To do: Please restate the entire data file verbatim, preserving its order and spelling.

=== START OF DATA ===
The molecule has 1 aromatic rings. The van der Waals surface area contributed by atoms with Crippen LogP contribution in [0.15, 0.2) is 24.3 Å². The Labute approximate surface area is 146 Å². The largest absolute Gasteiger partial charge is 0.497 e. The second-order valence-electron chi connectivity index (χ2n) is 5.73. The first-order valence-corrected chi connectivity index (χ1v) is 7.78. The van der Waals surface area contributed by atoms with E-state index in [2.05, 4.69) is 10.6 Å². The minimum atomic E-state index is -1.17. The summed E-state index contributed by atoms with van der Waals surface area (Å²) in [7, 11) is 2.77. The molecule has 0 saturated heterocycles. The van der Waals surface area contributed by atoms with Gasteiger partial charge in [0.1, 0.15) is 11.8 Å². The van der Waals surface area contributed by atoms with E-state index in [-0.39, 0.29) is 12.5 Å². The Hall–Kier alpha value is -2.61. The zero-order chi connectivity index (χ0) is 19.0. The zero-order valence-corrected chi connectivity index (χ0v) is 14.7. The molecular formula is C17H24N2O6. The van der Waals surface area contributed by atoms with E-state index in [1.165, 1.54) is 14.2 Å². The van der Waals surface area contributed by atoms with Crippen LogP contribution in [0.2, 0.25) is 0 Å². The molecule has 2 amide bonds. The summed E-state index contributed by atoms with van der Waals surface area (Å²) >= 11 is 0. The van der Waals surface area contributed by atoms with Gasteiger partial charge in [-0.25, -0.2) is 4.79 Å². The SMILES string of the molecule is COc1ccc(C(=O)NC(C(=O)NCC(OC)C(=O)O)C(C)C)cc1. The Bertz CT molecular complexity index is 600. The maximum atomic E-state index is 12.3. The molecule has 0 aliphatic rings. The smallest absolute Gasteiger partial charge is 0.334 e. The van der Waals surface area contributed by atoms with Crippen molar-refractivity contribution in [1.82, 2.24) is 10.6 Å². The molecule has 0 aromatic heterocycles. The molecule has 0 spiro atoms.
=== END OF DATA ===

The molecule has 1 aromatic rings. The van der Waals surface area contributed by atoms with Crippen LogP contribution in [0.15, 0.2) is 24.3 Å². The Labute approximate surface area is 146 Å². The largest absolute Gasteiger partial charge is 0.497 e. The second-order valence-electron chi connectivity index (χ2n) is 5.73. The first-order valence-corrected chi connectivity index (χ1v) is 7.78. The van der Waals surface area contributed by atoms with E-state index in [2.05, 4.69) is 10.6 Å². The minimum atomic E-state index is -1.17. The summed E-state index contributed by atoms with van der Waals surface area (Å²) in [7, 11) is 2.77. The molecule has 0 saturated heterocycles. The van der Waals surface area contributed by atoms with Gasteiger partial charge in [0.1, 0.15) is 11.8 Å². The van der Waals surface area contributed by atoms with E-state index in [-0.39, 0.29) is 12.5 Å². The Hall–Kier alpha value is -2.61. The zero-order chi connectivity index (χ0) is 19.0. The zero-order valence-corrected chi connectivity index (χ0v) is 14.7. The molecular formula is C17H24N2O6. The van der Waals surface area contributed by atoms with E-state index in [1.165, 1.54) is 14.2 Å². The van der Waals surface area contributed by atoms with Crippen LogP contribution in [0.2, 0.25) is 0 Å². The molecule has 2 amide bonds. The summed E-state index contributed by atoms with van der Waals surface area (Å²) >= 11 is 0. The van der Waals surface area contributed by atoms with Gasteiger partial charge in [-0.25, -0.2) is 4.79 Å². The SMILES string of the molecule is COc1ccc(C(=O)NC(C(=O)NCC(OC)C(=O)O)C(C)C)cc1. The Bertz CT molecular complexity index is 600. The maximum atomic E-state index is 12.3. The molecule has 0 aliphatic rings. The smallest absolute Gasteiger partial charge is 0.334 e. The van der Waals surface area contributed by atoms with Crippen molar-refractivity contribution in [1.82, 2.24) is 10.6 Å². The molecule has 0 aromatic heterocycles. The molecule has 0 spiro atoms.